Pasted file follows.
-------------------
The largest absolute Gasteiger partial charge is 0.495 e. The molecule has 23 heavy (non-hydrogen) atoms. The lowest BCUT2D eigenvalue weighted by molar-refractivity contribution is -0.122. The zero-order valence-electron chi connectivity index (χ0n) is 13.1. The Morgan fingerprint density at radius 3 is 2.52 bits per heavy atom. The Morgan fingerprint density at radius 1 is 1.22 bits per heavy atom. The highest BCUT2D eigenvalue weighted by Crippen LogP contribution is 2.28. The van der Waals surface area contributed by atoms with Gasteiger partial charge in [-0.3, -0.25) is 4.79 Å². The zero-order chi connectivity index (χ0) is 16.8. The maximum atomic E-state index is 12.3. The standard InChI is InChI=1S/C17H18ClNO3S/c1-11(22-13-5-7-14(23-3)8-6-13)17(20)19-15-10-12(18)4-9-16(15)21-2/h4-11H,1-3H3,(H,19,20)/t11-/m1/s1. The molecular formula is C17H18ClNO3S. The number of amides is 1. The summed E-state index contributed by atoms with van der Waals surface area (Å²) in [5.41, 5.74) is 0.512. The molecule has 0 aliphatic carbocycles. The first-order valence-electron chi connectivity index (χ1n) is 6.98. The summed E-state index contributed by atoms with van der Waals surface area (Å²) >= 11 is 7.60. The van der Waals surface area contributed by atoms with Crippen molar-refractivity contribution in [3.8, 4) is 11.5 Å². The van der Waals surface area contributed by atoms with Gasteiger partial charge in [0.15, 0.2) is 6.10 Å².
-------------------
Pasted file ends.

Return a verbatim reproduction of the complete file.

The largest absolute Gasteiger partial charge is 0.495 e. The molecule has 23 heavy (non-hydrogen) atoms. The lowest BCUT2D eigenvalue weighted by molar-refractivity contribution is -0.122. The zero-order valence-electron chi connectivity index (χ0n) is 13.1. The Morgan fingerprint density at radius 3 is 2.52 bits per heavy atom. The Morgan fingerprint density at radius 1 is 1.22 bits per heavy atom. The highest BCUT2D eigenvalue weighted by Crippen LogP contribution is 2.28. The van der Waals surface area contributed by atoms with Gasteiger partial charge in [-0.3, -0.25) is 4.79 Å². The zero-order chi connectivity index (χ0) is 16.8. The maximum atomic E-state index is 12.3. The standard InChI is InChI=1S/C17H18ClNO3S/c1-11(22-13-5-7-14(23-3)8-6-13)17(20)19-15-10-12(18)4-9-16(15)21-2/h4-11H,1-3H3,(H,19,20)/t11-/m1/s1. The molecular formula is C17H18ClNO3S. The number of amides is 1. The summed E-state index contributed by atoms with van der Waals surface area (Å²) in [5.41, 5.74) is 0.512. The molecule has 0 aliphatic carbocycles. The first-order valence-electron chi connectivity index (χ1n) is 6.98. The summed E-state index contributed by atoms with van der Waals surface area (Å²) >= 11 is 7.60. The van der Waals surface area contributed by atoms with Crippen molar-refractivity contribution in [3.8, 4) is 11.5 Å². The van der Waals surface area contributed by atoms with Gasteiger partial charge in [0.15, 0.2) is 6.10 Å².